Spanish mega-casino project runs into opposition
A citizens group which opposes plans by a US gaming giant to build a Las Vegas-style casino strip in Spain that promises to create over 250,000 jobs was unveiled Wednesday in Madrid.
Las Vegas Sands chief Sheldon Adelson is in talks with officials in Spain’s two biggest cities, Madrid and Barcelona, to build the complex of casinos, hotels and golf courses which has been dubbed “Eurovegas”.
The project reportedly will involve investments worth up to 18.8 billion euros ($24.5 billion) would create 261,000 direct and indirect jobs in a country with a jobless rate of just under 23 percent, the highest in the developed world.
But the citizens group which was presented Wednesday under the slogan “Eurovegas No” argues the project will create mainly low-skill jobs and attract sex workers.
“We are going to become a nation of waiters and prostitutes,” said one of the organisers of the group, Carlos Ruiz.
Local officials in Barcelona and Madrid are reportedly offering tax breaks, gambling law changes and free land to lure Adelson’s project.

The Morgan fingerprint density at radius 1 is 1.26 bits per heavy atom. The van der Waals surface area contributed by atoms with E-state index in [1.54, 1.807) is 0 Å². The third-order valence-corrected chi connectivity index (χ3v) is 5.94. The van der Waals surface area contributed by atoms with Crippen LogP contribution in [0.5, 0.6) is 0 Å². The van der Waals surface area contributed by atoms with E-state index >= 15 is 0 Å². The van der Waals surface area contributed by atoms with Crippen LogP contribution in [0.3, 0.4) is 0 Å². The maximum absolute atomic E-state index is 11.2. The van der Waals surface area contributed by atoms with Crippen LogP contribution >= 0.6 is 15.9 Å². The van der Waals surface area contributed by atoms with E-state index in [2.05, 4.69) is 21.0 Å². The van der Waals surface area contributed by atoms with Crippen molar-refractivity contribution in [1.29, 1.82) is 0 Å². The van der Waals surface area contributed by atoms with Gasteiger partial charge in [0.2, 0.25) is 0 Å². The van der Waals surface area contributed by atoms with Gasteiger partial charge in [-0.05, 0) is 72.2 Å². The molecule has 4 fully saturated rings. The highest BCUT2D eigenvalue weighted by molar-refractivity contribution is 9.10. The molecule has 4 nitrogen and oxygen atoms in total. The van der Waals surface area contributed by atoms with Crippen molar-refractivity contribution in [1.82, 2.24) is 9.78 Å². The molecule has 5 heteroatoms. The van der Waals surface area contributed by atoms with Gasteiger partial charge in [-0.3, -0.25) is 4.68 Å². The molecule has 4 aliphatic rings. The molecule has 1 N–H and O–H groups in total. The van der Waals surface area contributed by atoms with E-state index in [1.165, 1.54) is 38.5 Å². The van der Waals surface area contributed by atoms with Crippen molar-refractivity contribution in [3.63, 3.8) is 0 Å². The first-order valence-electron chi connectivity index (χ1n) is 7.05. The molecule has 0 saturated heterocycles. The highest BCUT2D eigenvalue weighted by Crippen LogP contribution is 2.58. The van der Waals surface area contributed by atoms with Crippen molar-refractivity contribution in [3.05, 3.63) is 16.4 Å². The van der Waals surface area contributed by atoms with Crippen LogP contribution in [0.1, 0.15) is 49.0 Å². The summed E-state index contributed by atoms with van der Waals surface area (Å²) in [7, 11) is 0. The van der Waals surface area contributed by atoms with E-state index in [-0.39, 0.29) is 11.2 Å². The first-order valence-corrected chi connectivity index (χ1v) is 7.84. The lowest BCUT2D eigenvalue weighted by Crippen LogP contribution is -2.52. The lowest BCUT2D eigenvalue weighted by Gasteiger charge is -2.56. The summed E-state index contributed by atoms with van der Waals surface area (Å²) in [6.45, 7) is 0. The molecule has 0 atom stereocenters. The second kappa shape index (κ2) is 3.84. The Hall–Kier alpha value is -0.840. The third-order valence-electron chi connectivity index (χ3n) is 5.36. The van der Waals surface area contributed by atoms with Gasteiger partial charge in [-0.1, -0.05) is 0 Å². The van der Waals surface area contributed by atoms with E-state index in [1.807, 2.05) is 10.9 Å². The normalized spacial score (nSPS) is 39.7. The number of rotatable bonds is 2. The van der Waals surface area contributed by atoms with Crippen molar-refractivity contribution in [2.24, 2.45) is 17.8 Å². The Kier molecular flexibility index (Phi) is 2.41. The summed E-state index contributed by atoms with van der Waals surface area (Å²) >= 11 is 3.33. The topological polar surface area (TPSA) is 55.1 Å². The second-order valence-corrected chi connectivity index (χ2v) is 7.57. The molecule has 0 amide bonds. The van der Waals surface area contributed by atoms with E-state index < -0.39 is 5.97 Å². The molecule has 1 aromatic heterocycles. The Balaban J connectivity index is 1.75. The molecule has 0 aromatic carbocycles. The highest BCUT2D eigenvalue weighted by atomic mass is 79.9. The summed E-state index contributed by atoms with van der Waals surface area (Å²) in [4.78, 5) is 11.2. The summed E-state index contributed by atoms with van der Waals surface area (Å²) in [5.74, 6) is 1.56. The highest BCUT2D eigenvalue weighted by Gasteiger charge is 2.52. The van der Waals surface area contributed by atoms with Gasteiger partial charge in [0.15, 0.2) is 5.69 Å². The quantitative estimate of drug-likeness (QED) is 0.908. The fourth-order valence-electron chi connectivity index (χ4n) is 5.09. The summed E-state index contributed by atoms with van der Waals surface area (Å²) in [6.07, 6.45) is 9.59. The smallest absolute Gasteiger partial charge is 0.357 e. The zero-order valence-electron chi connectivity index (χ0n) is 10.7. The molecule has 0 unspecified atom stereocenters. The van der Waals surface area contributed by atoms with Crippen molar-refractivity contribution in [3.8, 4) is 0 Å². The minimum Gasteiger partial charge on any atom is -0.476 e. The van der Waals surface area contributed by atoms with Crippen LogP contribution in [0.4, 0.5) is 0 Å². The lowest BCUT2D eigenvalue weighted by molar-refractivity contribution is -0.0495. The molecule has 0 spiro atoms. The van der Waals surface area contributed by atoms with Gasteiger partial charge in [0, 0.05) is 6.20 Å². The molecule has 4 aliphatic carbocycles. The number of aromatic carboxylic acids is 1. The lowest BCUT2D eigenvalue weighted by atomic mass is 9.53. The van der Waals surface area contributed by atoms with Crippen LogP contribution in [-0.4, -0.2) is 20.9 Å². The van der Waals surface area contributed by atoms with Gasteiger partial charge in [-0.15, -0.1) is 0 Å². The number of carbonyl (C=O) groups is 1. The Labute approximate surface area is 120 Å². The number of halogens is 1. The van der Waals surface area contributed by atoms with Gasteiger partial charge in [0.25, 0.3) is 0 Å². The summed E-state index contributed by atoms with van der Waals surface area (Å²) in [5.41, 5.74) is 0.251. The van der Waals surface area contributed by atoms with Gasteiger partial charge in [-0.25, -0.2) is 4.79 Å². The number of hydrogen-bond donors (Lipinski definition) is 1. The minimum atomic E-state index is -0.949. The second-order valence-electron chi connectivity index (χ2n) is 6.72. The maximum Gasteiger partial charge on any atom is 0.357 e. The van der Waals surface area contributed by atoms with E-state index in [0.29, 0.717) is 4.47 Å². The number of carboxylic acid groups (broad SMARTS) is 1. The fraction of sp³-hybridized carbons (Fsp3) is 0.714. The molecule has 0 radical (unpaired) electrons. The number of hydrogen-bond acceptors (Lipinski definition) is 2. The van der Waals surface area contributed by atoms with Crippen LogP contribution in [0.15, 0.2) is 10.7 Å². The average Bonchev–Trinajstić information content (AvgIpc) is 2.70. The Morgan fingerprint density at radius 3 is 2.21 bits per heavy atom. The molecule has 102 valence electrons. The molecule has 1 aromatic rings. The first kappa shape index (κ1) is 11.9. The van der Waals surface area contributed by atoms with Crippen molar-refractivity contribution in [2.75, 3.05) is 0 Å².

“More than half of the residents of Madrid who are out of work could find jobs” if the project goes forward, the president of the regional government of Madrid, Esperanza Aguirre, said last month.
According to the leading daily El Pais, Las Vegas Sands presented a plan to invest 15.0-18.8 billion euros in the complex up to 2022, claiming it would create 164,000 direct and 97,000 indirect jobs.
The paper said the scheme includes 12 resorts with 36,000 rooms in total, six casinos with 1,065 tables, 18,000 slot machines, nine theatres, three golf courses and a 15,000-seat stage.
“The talks with the different levels of government are very advanced,” Las Vegas Sands spokesman Ronald Reese told Spanish public television TVE last week.